The world is changing fast and to keep up you need local knowledge with global context.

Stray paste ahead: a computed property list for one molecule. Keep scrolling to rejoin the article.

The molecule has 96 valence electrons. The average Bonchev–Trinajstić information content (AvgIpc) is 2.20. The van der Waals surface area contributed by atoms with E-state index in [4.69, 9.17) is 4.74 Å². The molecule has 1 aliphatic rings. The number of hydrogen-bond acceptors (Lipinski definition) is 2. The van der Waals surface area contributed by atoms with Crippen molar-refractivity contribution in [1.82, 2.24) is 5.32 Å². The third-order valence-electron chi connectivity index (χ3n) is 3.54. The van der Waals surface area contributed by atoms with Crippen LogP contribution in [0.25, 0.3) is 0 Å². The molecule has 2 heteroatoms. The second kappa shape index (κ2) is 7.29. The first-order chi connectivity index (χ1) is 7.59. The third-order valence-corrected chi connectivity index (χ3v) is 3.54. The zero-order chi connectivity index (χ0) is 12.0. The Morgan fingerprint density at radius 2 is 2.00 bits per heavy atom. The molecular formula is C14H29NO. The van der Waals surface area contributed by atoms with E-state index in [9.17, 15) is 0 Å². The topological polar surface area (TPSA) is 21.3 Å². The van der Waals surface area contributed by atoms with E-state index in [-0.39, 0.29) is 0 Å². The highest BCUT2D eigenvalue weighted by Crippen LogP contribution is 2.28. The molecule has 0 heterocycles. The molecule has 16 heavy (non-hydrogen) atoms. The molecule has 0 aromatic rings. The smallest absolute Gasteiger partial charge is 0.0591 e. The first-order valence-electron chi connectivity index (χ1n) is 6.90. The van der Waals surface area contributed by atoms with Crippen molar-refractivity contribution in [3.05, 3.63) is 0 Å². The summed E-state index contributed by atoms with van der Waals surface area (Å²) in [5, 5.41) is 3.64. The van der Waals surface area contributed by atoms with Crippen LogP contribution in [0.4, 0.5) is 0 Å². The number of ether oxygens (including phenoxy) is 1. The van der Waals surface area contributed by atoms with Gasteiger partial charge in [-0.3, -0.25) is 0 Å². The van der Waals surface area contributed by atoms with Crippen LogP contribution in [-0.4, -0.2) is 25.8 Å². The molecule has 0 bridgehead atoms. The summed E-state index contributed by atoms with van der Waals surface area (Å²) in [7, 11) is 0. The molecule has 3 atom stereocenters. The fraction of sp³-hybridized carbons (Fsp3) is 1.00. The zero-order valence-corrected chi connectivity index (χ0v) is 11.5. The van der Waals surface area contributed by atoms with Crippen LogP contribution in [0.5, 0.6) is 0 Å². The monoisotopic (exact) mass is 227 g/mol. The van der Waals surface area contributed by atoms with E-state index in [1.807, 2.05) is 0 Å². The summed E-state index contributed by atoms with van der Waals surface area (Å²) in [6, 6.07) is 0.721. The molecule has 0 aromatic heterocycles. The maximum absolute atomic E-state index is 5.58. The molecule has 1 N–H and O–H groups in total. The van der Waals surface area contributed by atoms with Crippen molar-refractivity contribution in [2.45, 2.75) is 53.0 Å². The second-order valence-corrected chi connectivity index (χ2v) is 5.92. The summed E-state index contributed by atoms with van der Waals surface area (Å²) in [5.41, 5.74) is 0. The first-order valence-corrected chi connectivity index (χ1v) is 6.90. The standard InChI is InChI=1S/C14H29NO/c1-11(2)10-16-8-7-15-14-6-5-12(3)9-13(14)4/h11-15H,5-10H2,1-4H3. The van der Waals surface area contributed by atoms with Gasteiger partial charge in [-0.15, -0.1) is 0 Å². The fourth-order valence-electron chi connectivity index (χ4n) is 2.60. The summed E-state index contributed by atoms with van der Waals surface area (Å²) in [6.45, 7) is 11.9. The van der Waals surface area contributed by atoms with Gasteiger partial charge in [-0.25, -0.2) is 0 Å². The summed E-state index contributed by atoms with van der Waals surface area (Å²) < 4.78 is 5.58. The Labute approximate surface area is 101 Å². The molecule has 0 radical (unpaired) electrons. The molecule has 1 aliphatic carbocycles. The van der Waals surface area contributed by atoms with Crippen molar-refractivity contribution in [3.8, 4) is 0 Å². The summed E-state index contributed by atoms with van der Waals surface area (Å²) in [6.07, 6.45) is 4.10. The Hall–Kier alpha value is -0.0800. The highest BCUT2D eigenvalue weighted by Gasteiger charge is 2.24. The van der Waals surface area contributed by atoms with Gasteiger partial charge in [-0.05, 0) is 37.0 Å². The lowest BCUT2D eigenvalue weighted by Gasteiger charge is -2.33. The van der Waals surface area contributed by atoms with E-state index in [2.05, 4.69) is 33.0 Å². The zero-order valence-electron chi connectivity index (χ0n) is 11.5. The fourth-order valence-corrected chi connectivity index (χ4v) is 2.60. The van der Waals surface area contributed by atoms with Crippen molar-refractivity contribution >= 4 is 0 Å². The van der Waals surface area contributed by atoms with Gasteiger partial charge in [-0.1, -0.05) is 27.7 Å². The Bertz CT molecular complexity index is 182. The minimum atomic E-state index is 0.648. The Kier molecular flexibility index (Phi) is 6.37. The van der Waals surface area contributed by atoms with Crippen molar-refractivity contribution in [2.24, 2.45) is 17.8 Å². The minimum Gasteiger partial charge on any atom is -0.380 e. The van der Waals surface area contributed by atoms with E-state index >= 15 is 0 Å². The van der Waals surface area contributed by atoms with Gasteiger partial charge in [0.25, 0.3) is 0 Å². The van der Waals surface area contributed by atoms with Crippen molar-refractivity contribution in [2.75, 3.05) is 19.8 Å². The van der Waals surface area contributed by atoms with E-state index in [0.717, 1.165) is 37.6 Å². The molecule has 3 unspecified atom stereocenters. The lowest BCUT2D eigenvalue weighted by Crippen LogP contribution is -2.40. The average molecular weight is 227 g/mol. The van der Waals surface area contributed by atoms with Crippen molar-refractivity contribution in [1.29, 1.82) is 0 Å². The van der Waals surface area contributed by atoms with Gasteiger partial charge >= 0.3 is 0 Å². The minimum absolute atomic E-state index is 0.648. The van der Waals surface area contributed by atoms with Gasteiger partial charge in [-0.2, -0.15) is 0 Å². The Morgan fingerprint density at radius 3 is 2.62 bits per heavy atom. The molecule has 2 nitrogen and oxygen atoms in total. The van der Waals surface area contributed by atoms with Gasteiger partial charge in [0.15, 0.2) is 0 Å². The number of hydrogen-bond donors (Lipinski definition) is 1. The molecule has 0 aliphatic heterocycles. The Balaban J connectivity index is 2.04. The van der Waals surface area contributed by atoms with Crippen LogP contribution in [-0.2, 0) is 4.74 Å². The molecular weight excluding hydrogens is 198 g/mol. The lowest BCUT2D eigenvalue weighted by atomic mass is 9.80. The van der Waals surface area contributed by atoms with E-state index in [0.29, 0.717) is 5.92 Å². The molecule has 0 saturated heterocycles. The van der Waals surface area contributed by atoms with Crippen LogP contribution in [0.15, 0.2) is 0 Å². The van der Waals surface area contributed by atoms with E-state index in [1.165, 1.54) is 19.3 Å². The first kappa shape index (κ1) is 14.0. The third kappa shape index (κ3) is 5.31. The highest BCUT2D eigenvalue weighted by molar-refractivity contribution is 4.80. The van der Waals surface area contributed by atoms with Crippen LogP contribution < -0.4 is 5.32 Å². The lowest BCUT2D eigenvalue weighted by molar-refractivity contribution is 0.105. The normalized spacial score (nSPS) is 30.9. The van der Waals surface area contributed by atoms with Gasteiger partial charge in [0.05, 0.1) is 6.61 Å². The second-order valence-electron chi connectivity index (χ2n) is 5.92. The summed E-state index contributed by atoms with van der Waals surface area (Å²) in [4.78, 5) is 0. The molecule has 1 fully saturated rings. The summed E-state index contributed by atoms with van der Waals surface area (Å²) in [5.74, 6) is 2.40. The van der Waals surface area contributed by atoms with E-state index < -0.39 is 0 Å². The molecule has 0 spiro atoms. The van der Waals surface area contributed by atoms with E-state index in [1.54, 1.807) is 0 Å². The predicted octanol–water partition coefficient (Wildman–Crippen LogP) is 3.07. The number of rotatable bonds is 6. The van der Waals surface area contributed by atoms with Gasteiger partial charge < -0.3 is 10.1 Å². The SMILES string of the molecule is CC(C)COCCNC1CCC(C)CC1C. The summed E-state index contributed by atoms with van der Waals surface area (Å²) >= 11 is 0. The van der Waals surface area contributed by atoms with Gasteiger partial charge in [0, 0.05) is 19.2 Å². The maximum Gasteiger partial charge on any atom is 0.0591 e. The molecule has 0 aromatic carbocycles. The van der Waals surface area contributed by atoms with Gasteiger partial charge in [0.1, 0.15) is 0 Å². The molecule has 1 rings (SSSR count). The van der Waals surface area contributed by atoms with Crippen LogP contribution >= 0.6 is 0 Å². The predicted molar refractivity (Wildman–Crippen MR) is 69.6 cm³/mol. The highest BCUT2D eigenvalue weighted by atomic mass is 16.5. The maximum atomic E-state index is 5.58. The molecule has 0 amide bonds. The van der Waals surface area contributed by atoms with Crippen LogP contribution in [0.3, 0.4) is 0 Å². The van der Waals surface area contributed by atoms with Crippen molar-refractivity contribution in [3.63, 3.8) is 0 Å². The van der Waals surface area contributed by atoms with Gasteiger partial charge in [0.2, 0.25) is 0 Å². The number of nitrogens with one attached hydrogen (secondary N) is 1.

Crown Mines in the south of Johannesburg is best known today for its golf course. But in the early years of the last century it was the highest producing gold mine on earth. Alongside other rich operations like CMR, Village Main and Simmer & Jack, its name was known by investors all over the world. But once the rich seams had given up their treasure, gold miners moved on to other parts of the Wits Basin. By 1970, the workings under the south of Johannesburg had ended. With the pumps turned off, underground water reclaimed the once busy stopes. Back then the gold’s price was fixed at $35 an ounce. But ever since US President Richard Nixon’s famous decoupling in 1971 allowed the bullion price to rise to market related levels, gold bugs wondered when someone would go back to pick up all the now theoretically economic gold in the old workings. Most recently Central Rand Gold (CRG), which in 2007 raised a staggering R1.5bn from mainly